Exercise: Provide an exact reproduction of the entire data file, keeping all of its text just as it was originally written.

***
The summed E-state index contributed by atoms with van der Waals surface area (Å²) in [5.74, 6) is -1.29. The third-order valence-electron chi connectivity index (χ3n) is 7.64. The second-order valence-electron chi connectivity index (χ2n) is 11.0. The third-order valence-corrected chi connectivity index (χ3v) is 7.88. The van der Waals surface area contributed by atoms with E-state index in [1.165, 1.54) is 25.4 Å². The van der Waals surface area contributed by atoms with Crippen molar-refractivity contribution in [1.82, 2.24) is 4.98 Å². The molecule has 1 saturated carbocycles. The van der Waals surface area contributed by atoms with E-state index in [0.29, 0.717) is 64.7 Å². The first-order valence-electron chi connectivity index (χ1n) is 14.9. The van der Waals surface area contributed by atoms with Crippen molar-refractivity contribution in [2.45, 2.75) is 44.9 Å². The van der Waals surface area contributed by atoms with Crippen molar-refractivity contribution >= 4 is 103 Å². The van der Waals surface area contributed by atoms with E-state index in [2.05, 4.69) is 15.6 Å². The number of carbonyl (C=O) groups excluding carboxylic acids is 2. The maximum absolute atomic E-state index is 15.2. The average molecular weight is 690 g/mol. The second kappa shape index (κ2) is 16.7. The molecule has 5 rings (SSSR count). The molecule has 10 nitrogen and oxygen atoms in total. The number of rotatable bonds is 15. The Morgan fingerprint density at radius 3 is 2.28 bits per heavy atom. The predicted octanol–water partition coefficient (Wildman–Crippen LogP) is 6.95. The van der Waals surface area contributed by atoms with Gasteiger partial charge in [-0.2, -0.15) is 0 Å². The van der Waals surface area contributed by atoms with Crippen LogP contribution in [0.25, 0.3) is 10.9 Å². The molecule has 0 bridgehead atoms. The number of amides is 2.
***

The summed E-state index contributed by atoms with van der Waals surface area (Å²) in [5.74, 6) is -1.29. The third-order valence-electron chi connectivity index (χ3n) is 7.64. The second-order valence-electron chi connectivity index (χ2n) is 11.0. The third-order valence-corrected chi connectivity index (χ3v) is 7.88. The van der Waals surface area contributed by atoms with E-state index in [1.165, 1.54) is 25.4 Å². The van der Waals surface area contributed by atoms with Crippen molar-refractivity contribution in [1.82, 2.24) is 4.98 Å². The molecule has 1 saturated carbocycles. The van der Waals surface area contributed by atoms with E-state index in [0.29, 0.717) is 64.7 Å². The first-order valence-electron chi connectivity index (χ1n) is 14.9. The van der Waals surface area contributed by atoms with Crippen molar-refractivity contribution in [2.45, 2.75) is 44.9 Å². The van der Waals surface area contributed by atoms with Crippen molar-refractivity contribution >= 4 is 103 Å². The van der Waals surface area contributed by atoms with E-state index in [2.05, 4.69) is 15.6 Å². The number of carbonyl (C=O) groups excluding carboxylic acids is 2. The maximum absolute atomic E-state index is 15.2. The average molecular weight is 690 g/mol. The second kappa shape index (κ2) is 16.7. The molecule has 5 rings (SSSR count). The molecule has 10 nitrogen and oxygen atoms in total. The number of rotatable bonds is 15. The Morgan fingerprint density at radius 3 is 2.28 bits per heavy atom. The predicted octanol–water partition coefficient (Wildman–Crippen LogP) is 6.95. The van der Waals surface area contributed by atoms with Gasteiger partial charge in [-0.2, -0.15) is 0 Å². The van der Waals surface area contributed by atoms with Crippen LogP contribution in [0.25, 0.3) is 10.9 Å². The molecule has 0 bridgehead atoms. The number of amides is 2.